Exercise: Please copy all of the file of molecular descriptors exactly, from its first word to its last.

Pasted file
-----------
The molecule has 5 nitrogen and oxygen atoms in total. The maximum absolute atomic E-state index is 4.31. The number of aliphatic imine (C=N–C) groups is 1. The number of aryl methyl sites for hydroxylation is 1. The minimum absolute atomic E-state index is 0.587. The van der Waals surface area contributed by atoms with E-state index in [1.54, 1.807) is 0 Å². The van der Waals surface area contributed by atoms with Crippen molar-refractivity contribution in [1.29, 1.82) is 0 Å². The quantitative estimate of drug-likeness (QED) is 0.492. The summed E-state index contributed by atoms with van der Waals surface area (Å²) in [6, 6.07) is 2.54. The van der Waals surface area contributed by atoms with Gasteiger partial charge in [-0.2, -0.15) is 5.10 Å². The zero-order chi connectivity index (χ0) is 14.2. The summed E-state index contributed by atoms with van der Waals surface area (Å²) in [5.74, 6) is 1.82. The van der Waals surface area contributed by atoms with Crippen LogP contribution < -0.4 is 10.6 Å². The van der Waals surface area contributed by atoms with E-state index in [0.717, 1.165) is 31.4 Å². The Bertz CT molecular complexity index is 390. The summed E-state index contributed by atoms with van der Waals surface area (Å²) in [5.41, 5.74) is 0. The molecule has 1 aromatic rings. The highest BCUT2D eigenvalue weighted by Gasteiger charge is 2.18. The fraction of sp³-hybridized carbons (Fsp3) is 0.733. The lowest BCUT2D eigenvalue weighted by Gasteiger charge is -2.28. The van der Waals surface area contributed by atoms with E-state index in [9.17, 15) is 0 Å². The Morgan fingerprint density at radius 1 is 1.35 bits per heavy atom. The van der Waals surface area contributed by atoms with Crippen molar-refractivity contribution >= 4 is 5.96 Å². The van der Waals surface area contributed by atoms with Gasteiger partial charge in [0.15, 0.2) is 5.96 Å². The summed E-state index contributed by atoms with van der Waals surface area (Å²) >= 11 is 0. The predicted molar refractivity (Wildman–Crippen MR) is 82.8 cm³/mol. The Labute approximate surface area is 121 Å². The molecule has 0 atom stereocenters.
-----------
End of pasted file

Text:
The molecule has 5 nitrogen and oxygen atoms in total. The maximum absolute atomic E-state index is 4.31. The number of aliphatic imine (C=N–C) groups is 1. The number of aryl methyl sites for hydroxylation is 1. The minimum absolute atomic E-state index is 0.587. The van der Waals surface area contributed by atoms with E-state index in [1.54, 1.807) is 0 Å². The van der Waals surface area contributed by atoms with Crippen molar-refractivity contribution in [1.29, 1.82) is 0 Å². The quantitative estimate of drug-likeness (QED) is 0.492. The summed E-state index contributed by atoms with van der Waals surface area (Å²) in [6, 6.07) is 2.54. The van der Waals surface area contributed by atoms with Gasteiger partial charge in [-0.2, -0.15) is 5.10 Å². The zero-order chi connectivity index (χ0) is 14.2. The summed E-state index contributed by atoms with van der Waals surface area (Å²) in [5.74, 6) is 1.82. The van der Waals surface area contributed by atoms with Crippen LogP contribution < -0.4 is 10.6 Å². The van der Waals surface area contributed by atoms with E-state index in [0.717, 1.165) is 31.4 Å². The Bertz CT molecular complexity index is 390. The summed E-state index contributed by atoms with van der Waals surface area (Å²) in [5.41, 5.74) is 0. The molecule has 1 aromatic rings. The highest BCUT2D eigenvalue weighted by Gasteiger charge is 2.18. The fraction of sp³-hybridized carbons (Fsp3) is 0.733. The lowest BCUT2D eigenvalue weighted by Gasteiger charge is -2.28. The van der Waals surface area contributed by atoms with E-state index in [9.17, 15) is 0 Å². The Morgan fingerprint density at radius 1 is 1.35 bits per heavy atom. The van der Waals surface area contributed by atoms with Crippen molar-refractivity contribution >= 4 is 5.96 Å². The van der Waals surface area contributed by atoms with Gasteiger partial charge in [0.15, 0.2) is 5.96 Å². The summed E-state index contributed by atoms with van der Waals surface area (Å²) >= 11 is 0. The predicted molar refractivity (Wildman–Crippen MR) is 82.8 cm³/mol. The Labute approximate surface area is 121 Å². The molecule has 0 atom stereocenters.